October 30, 2006

The Law of BSG

I am not the only one taking notice of the fact that Battlestar Galactica is one of the best-written shows on television. One guy has suggested that this show is a fantastic lens for analysis of contemporary legal issues. He's absolutely right. This is not a "space opera" with vapid adventure stories, silly monsters, and bad special effects. (For that you can enjoy the classic series.) Science fiction is one of the best vehicles available for exploring contemporary issues in a rapidly-changing society, and it has been so since the first science fiction book was ever written.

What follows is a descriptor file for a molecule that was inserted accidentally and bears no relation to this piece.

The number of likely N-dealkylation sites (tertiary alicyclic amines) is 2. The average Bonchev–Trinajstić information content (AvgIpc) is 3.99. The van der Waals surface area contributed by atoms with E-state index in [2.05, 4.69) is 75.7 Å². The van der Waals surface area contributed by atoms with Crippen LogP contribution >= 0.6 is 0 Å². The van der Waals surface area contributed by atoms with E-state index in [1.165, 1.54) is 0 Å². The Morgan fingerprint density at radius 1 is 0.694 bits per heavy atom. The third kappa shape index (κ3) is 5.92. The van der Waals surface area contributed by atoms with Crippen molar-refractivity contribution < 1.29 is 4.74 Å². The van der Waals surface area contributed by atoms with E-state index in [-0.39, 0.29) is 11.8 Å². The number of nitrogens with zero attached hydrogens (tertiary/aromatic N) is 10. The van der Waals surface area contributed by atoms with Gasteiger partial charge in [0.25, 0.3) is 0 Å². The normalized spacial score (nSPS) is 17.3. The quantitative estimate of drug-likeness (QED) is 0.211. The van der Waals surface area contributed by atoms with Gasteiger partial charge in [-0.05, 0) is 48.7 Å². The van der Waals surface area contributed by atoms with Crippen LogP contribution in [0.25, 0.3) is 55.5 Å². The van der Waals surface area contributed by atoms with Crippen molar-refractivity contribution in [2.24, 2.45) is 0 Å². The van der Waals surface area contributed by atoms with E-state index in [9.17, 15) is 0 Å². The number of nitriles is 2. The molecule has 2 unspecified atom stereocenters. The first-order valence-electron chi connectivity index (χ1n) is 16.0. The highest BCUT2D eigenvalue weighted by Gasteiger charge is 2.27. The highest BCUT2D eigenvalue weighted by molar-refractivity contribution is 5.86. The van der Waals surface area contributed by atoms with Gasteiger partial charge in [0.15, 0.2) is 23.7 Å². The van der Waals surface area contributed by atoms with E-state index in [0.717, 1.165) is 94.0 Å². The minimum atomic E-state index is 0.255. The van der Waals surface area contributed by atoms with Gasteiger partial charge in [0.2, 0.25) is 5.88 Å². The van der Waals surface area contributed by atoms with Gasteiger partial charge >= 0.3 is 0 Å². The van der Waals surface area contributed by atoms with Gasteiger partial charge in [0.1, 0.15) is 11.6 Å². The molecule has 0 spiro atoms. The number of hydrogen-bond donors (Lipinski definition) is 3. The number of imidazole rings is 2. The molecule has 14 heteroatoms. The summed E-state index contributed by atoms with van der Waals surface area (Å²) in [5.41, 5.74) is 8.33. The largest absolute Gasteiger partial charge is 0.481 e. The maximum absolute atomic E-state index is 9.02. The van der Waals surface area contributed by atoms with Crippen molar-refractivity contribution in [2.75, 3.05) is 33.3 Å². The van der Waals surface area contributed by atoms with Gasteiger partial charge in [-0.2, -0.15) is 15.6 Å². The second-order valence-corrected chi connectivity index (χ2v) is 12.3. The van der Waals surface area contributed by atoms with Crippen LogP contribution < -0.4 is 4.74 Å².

BSG has explored the role of military tribunals, succession of office, the ethics of terrorism (and of fighting losing wars against it), political and electoral corruption, the proper role of the legal presumption of innocence, and the oft-explored moral issues of ends and means, desparation for survival versus ethical ideals, and the emotional impact of surviving a catastrophe. There has certainly been some exciting space and military combat, and unusual twists in the plot arc and character devleopment.

Seriously, if you're not watching this show, you're missing out.

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